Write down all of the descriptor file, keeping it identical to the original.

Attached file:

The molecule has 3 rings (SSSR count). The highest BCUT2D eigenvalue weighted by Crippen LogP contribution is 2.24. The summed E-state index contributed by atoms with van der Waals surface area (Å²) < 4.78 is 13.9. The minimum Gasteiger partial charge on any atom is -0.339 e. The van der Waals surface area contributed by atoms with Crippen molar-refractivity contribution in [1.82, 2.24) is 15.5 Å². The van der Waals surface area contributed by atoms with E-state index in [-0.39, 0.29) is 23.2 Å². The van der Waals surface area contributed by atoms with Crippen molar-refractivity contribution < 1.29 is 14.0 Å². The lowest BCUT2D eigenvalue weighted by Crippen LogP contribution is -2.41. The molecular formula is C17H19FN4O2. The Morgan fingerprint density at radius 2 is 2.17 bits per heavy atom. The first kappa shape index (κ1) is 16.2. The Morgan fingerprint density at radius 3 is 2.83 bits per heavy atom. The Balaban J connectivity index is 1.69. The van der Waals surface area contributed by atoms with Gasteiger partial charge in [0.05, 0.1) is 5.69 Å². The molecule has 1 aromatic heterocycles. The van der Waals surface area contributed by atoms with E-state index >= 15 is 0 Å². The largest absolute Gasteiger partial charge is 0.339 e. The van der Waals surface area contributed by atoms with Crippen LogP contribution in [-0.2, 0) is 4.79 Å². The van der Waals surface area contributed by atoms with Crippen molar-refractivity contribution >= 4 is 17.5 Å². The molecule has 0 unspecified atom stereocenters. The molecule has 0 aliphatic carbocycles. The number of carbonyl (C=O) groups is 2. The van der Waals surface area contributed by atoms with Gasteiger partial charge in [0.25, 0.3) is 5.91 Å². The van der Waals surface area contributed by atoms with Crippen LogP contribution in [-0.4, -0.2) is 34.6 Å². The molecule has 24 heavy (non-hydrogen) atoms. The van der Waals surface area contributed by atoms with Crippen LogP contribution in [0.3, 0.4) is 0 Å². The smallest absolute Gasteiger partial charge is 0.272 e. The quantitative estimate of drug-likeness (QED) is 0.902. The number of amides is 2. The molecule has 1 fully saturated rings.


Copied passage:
The molecule has 3 rings (SSSR count). The highest BCUT2D eigenvalue weighted by Crippen LogP contribution is 2.24. The summed E-state index contributed by atoms with van der Waals surface area (Å²) < 4.78 is 13.9. The minimum Gasteiger partial charge on any atom is -0.339 e. The van der Waals surface area contributed by atoms with Crippen molar-refractivity contribution in [1.82, 2.24) is 15.5 Å². The van der Waals surface area contributed by atoms with E-state index in [-0.39, 0.29) is 23.2 Å². The van der Waals surface area contributed by atoms with Crippen molar-refractivity contribution < 1.29 is 14.0 Å². The lowest BCUT2D eigenvalue weighted by Crippen LogP contribution is -2.41. The molecular formula is C17H19FN4O2. The Morgan fingerprint density at radius 2 is 2.17 bits per heavy atom. The first kappa shape index (κ1) is 16.2. The Morgan fingerprint density at radius 3 is 2.83 bits per heavy atom. The Balaban J connectivity index is 1.69. The van der Waals surface area contributed by atoms with Gasteiger partial charge in [0.05, 0.1) is 5.69 Å². The molecule has 1 aromatic heterocycles. The van der Waals surface area contributed by atoms with E-state index >= 15 is 0 Å². The largest absolute Gasteiger partial charge is 0.339 e. The van der Waals surface area contributed by atoms with Crippen LogP contribution in [-0.2, 0) is 4.79 Å². The van der Waals surface area contributed by atoms with Crippen molar-refractivity contribution >= 4 is 17.5 Å². The molecule has 0 unspecified atom stereocenters. The molecule has 0 aliphatic carbocycles. The number of carbonyl (C=O) groups is 2. The van der Waals surface area contributed by atoms with Gasteiger partial charge in [0.25, 0.3) is 5.91 Å². The van der Waals surface area contributed by atoms with Crippen LogP contribution in [-0.4, -0.2) is 34.6 Å². The molecule has 24 heavy (non-hydrogen) atoms. The van der Waals surface area contributed by atoms with Crippen LogP contribution in [0.3, 0.4) is 0 Å². The smallest absolute Gasteiger partial charge is 0.272 e. The quantitative estimate of drug-likeness (QED) is 0.902. The number of amides is 2. The molecule has 1 fully saturated rings.